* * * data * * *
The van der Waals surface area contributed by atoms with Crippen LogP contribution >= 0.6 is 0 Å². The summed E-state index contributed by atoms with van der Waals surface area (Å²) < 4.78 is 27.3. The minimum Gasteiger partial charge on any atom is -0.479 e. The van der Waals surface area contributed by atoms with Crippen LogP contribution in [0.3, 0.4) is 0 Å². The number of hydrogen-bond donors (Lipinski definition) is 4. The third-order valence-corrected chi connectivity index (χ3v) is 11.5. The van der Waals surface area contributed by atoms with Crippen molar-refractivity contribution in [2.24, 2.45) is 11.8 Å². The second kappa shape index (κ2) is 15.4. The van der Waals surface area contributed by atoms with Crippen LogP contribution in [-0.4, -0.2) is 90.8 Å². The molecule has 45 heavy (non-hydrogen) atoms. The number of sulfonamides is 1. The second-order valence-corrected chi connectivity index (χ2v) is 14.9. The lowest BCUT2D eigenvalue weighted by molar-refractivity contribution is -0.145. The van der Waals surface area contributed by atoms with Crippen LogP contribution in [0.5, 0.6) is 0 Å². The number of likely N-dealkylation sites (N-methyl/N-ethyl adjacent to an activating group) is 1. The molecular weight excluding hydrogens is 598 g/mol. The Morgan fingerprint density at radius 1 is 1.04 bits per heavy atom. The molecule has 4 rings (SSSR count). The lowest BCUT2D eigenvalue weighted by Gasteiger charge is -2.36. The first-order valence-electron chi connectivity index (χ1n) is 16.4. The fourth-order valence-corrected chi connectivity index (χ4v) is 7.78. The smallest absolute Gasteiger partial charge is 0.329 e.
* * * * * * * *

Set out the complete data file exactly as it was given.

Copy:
The van der Waals surface area contributed by atoms with Crippen LogP contribution >= 0.6 is 0 Å². The summed E-state index contributed by atoms with van der Waals surface area (Å²) < 4.78 is 27.3. The minimum Gasteiger partial charge on any atom is -0.479 e. The van der Waals surface area contributed by atoms with Crippen LogP contribution in [0.3, 0.4) is 0 Å². The number of hydrogen-bond donors (Lipinski definition) is 4. The third-order valence-corrected chi connectivity index (χ3v) is 11.5. The van der Waals surface area contributed by atoms with Crippen molar-refractivity contribution in [2.24, 2.45) is 11.8 Å². The second kappa shape index (κ2) is 15.4. The van der Waals surface area contributed by atoms with Crippen LogP contribution in [-0.4, -0.2) is 90.8 Å². The molecule has 45 heavy (non-hydrogen) atoms. The number of sulfonamides is 1. The second-order valence-corrected chi connectivity index (χ2v) is 14.9. The lowest BCUT2D eigenvalue weighted by molar-refractivity contribution is -0.145. The van der Waals surface area contributed by atoms with Crippen LogP contribution in [0.5, 0.6) is 0 Å². The number of likely N-dealkylation sites (N-methyl/N-ethyl adjacent to an activating group) is 1. The molecular weight excluding hydrogens is 598 g/mol. The Morgan fingerprint density at radius 1 is 1.04 bits per heavy atom. The molecule has 4 rings (SSSR count). The lowest BCUT2D eigenvalue weighted by Gasteiger charge is -2.36. The first-order valence-electron chi connectivity index (χ1n) is 16.4. The fourth-order valence-corrected chi connectivity index (χ4v) is 7.78. The smallest absolute Gasteiger partial charge is 0.329 e.